I recently discovered that Dakota Miracle died from injuries he sustained when he fell down a ravine. The Museum said his lack of pigmentation included poor eyesight and they believe this contributed to his fall.
If you make a trip to North Dakota this museum is worth planning a stop to see.
On a trip to Alabama we were able to stop at the home where Helen Adams Keller was born and raised. Built in 1820 by Helen’s grandparents who came to Alabama from Virginia, the house is a white clapboard home designed in Virginia cottage construction. Called Ivy Green because of the English ivy that grew on one side of the house, the house was placed on the National Register of Historic Places in 1954.
Helen was born on June 27, 1880 and was a healthy child. At 19 months she became very ill (it is believed it was probably scarlet fever) and was left blind and deaf. Unable to communicate with the world, Helen became what was described as a “wild child.”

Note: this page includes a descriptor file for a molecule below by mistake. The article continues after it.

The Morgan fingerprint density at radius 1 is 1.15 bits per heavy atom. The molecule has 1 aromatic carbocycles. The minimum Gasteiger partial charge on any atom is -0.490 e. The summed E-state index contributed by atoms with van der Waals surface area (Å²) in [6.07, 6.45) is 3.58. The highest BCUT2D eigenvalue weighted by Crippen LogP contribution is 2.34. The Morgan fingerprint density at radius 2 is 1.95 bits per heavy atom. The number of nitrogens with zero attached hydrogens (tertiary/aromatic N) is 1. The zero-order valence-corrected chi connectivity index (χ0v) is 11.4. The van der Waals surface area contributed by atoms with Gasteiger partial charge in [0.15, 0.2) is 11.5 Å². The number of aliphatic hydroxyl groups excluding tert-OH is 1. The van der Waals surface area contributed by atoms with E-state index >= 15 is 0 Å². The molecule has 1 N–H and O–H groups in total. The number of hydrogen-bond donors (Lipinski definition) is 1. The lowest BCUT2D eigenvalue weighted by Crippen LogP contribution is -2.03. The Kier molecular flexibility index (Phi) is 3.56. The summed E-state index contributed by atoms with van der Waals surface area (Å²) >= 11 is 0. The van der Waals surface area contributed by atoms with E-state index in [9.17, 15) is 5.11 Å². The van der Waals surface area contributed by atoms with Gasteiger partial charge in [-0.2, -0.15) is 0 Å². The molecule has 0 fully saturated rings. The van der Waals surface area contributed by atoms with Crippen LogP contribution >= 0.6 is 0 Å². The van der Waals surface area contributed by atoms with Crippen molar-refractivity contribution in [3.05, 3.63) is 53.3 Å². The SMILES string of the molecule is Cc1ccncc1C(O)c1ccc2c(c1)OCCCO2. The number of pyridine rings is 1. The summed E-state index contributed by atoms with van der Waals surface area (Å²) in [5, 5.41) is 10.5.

Her parents, desperate for help took her to see Alexander Graham Bell when she was six. Bell connected the family with a 20-year-old teacher from the Perkins Institution for the Blind. Ann Sullivan came to live with Helen in Alabama and stayed with her from March 1887 until Ann died in 1936.
As Anne began working with Helen she recognized that her family had given no discipline to her and she need to teach Helen both obedience and love. She convinced the family to allow her to take Helen from the main house and they lived together alone in a nearby cottage. After a few weeks as Helen began to respond to Anne, they returned to the main house ad the family.